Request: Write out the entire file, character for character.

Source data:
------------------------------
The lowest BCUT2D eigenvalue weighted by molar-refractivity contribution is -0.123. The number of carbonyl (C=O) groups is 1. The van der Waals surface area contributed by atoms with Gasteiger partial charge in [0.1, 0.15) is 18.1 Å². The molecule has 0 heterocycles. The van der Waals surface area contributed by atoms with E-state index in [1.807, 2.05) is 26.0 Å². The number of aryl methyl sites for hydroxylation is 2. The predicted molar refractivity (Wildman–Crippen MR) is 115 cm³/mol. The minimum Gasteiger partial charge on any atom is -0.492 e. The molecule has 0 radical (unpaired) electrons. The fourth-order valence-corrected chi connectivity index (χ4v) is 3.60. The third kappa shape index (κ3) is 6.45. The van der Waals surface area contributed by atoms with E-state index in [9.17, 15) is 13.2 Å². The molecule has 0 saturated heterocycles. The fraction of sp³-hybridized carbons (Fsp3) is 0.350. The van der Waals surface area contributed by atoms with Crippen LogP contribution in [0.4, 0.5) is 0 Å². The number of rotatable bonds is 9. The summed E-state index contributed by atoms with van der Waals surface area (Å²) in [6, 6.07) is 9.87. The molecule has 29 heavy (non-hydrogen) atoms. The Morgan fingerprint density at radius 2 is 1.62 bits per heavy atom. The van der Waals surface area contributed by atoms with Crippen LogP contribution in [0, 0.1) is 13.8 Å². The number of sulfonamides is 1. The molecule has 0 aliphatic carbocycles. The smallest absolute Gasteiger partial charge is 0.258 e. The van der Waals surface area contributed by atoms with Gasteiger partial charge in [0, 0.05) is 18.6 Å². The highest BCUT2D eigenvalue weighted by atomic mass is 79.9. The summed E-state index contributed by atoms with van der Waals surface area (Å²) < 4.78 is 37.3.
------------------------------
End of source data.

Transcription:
The lowest BCUT2D eigenvalue weighted by molar-refractivity contribution is -0.123. The number of carbonyl (C=O) groups is 1. The van der Waals surface area contributed by atoms with Gasteiger partial charge in [0.1, 0.15) is 18.1 Å². The molecule has 0 heterocycles. The van der Waals surface area contributed by atoms with E-state index in [1.807, 2.05) is 26.0 Å². The number of aryl methyl sites for hydroxylation is 2. The predicted molar refractivity (Wildman–Crippen MR) is 115 cm³/mol. The minimum Gasteiger partial charge on any atom is -0.492 e. The molecule has 0 radical (unpaired) electrons. The fourth-order valence-corrected chi connectivity index (χ4v) is 3.60. The third kappa shape index (κ3) is 6.45. The van der Waals surface area contributed by atoms with E-state index in [9.17, 15) is 13.2 Å². The molecule has 0 saturated heterocycles. The fraction of sp³-hybridized carbons (Fsp3) is 0.350. The van der Waals surface area contributed by atoms with Crippen LogP contribution in [0.4, 0.5) is 0 Å². The number of rotatable bonds is 9. The summed E-state index contributed by atoms with van der Waals surface area (Å²) in [6, 6.07) is 9.87. The molecule has 29 heavy (non-hydrogen) atoms. The Morgan fingerprint density at radius 2 is 1.62 bits per heavy atom. The van der Waals surface area contributed by atoms with Crippen LogP contribution in [0, 0.1) is 13.8 Å². The number of sulfonamides is 1. The molecule has 0 aliphatic carbocycles. The smallest absolute Gasteiger partial charge is 0.258 e. The van der Waals surface area contributed by atoms with Gasteiger partial charge in [0, 0.05) is 18.6 Å². The highest BCUT2D eigenvalue weighted by atomic mass is 79.9. The summed E-state index contributed by atoms with van der Waals surface area (Å²) < 4.78 is 37.3.